Driving into Pennsylvania we started to feel the road from Newport, R.I.
and may have even brought that Atlantic gail besieging our Volvo wagon.
It was evident we needed to pull over to eat, drink, shower and sleep.
We were tired however still stimulated from being highly aware from travel.
This spring night warranted hot toddies. I downed three or four and ate ribs.
My eyes also fed me and catapulted me back in time as a fellow into an old
English Tapestry on show at the Grosvenor House Hotel in London from June
14 to 28
For four centuries this magnificent tapestry remained hidden from public knowledge.
It was only thanks to dogged detective work by an art dealer that it was rediscovered in the U.S. and brought back to Britain, where it will be displayed this month before going on sale with its sevenfigure price tag.
Sheldon's craftsmen were mainly Dutch Protestants who had fled religious persecution in their homeland.
"The modern-day equivalent of the first owner would be the equivalent of an extremely-rich hedge fund manager buying a Picasso," says Will Bennett, spokesman for the Grosvenor House Art and Antiques Fair where it will be displayed.
The wool tapestry with silk highlights is one of only around 20 ever made by Sheldon. Only a small number have survived and few are in such good condition, since it has not been exposed to daylight or smoke.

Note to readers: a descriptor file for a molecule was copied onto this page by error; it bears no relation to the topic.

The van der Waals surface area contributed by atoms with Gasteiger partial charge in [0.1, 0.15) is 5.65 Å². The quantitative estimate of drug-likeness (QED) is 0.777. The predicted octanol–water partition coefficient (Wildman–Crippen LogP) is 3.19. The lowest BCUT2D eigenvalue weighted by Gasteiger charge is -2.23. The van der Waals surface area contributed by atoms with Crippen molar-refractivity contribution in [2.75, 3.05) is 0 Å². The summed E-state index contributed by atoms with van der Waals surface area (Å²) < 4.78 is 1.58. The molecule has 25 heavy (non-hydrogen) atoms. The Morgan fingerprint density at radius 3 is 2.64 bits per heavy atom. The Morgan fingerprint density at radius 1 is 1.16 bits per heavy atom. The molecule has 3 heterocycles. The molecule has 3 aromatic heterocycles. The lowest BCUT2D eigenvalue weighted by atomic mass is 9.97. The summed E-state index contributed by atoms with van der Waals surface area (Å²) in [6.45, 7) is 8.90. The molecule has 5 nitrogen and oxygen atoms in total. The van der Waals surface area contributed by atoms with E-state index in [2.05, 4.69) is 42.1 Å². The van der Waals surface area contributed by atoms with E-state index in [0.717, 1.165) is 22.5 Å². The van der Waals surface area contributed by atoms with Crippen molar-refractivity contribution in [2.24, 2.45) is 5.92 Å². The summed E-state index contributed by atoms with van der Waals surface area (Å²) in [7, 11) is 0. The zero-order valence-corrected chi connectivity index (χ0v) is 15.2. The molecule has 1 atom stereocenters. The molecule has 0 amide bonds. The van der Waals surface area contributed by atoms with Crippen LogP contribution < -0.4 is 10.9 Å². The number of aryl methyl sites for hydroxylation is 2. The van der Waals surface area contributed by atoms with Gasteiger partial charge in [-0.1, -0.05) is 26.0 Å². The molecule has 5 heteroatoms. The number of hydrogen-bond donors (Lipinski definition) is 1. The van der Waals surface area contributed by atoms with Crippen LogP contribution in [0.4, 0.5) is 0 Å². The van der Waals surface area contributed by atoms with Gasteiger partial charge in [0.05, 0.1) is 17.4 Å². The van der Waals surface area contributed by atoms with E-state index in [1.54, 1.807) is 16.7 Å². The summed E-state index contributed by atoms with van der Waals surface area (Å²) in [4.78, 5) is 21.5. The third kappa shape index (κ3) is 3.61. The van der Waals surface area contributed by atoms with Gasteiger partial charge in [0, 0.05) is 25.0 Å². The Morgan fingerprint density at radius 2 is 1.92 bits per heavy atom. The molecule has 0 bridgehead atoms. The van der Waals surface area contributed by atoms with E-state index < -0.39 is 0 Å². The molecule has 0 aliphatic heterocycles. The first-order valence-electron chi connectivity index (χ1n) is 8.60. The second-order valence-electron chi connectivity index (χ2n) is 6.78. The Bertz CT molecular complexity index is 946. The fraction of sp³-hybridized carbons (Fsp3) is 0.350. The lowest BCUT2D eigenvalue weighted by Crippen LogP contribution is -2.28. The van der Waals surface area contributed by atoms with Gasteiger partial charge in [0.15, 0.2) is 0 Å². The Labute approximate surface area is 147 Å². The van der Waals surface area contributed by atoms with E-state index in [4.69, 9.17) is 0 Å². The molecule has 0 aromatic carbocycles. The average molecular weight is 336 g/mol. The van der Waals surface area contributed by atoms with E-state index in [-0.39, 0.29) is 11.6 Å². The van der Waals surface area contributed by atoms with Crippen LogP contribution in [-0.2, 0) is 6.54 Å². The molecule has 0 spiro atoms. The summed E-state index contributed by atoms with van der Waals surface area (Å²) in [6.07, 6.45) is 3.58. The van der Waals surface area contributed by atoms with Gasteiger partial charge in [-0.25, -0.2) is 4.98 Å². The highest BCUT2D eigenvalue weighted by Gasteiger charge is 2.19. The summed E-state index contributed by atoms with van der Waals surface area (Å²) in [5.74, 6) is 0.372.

Art experts believe the image portrayed is based on idealism rather than the harsh reality.
For example, the castle in the centre of the piece is based not on any genuine English home but was almost certainly taken from an image of King Solomon's Palace printed in a German version of the Bible produced in 1564 by Jost Amman.
The work also contains several of Sheldon's trademark designs - such as the intricate border featuring gargoyles and coats of arms - yet despite this, it has only recently been revealed as an example of the tapestry-maker's work.
Around the palace a hunting party gallops through woodland glades full of wildlife, swans swim serenely across a lake, and a man with an early type of gun outrages anglers by firing it at some ducks and frightening the fish.
And so walking years later walking with the big little Lhasa Apso into an autumn morning that has lifted the dark veil of late October night
revealing a tranquil scene of a 21st century village along the Ohio River from the city of Pittsburgh
with valleys full of unforgettable life.
I have my own morning soliloquy transacting:
"Fall flourishes with pheasants for peasants and yet it's winter who is the victor - in its acts like a real baron."
Best of the Roses, Old English Tapestries
written today by
john alan conte jr.
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